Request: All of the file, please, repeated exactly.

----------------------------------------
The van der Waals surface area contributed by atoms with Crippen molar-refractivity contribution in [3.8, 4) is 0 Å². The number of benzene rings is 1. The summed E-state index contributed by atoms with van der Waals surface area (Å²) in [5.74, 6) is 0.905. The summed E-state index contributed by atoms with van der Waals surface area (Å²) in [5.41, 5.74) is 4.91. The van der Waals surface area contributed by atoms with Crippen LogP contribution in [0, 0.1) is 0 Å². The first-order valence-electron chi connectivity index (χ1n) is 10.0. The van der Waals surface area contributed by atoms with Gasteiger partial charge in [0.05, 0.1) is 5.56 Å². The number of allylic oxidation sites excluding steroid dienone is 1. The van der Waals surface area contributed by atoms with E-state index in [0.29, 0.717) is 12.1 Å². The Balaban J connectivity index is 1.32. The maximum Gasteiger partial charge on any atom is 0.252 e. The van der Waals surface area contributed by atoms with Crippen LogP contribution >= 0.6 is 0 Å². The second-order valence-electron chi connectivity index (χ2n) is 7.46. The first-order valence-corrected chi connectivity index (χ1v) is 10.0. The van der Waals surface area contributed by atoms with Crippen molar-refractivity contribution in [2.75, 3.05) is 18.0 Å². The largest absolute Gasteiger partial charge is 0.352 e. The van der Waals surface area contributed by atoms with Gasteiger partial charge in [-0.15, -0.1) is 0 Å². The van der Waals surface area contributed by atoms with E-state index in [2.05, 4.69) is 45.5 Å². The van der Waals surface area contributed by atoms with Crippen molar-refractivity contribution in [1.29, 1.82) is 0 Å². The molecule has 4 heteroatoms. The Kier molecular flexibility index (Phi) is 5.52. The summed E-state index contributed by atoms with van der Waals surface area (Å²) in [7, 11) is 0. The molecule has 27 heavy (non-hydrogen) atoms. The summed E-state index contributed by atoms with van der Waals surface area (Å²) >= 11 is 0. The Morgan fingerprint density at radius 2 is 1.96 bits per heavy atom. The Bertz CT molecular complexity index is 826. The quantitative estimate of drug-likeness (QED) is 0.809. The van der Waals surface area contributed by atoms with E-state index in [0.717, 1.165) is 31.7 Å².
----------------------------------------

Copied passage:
The van der Waals surface area contributed by atoms with Crippen molar-refractivity contribution in [3.8, 4) is 0 Å². The number of benzene rings is 1. The summed E-state index contributed by atoms with van der Waals surface area (Å²) in [5.74, 6) is 0.905. The summed E-state index contributed by atoms with van der Waals surface area (Å²) in [5.41, 5.74) is 4.91. The van der Waals surface area contributed by atoms with Crippen LogP contribution in [0, 0.1) is 0 Å². The first-order valence-electron chi connectivity index (χ1n) is 10.0. The van der Waals surface area contributed by atoms with Gasteiger partial charge in [0.05, 0.1) is 5.56 Å². The number of allylic oxidation sites excluding steroid dienone is 1. The van der Waals surface area contributed by atoms with E-state index in [0.29, 0.717) is 12.1 Å². The Balaban J connectivity index is 1.32. The maximum Gasteiger partial charge on any atom is 0.252 e. The van der Waals surface area contributed by atoms with Crippen LogP contribution >= 0.6 is 0 Å². The second-order valence-electron chi connectivity index (χ2n) is 7.46. The first-order valence-corrected chi connectivity index (χ1v) is 10.0. The van der Waals surface area contributed by atoms with Crippen molar-refractivity contribution in [2.75, 3.05) is 18.0 Å². The largest absolute Gasteiger partial charge is 0.352 e. The van der Waals surface area contributed by atoms with Gasteiger partial charge in [-0.15, -0.1) is 0 Å². The van der Waals surface area contributed by atoms with E-state index in [2.05, 4.69) is 45.5 Å². The van der Waals surface area contributed by atoms with Crippen molar-refractivity contribution in [1.29, 1.82) is 0 Å². The molecule has 4 heteroatoms. The Kier molecular flexibility index (Phi) is 5.52. The summed E-state index contributed by atoms with van der Waals surface area (Å²) in [7, 11) is 0. The molecule has 27 heavy (non-hydrogen) atoms. The summed E-state index contributed by atoms with van der Waals surface area (Å²) >= 11 is 0. The Morgan fingerprint density at radius 2 is 1.96 bits per heavy atom. The Bertz CT molecular complexity index is 826. The quantitative estimate of drug-likeness (QED) is 0.809. The van der Waals surface area contributed by atoms with E-state index in [0.717, 1.165) is 31.7 Å².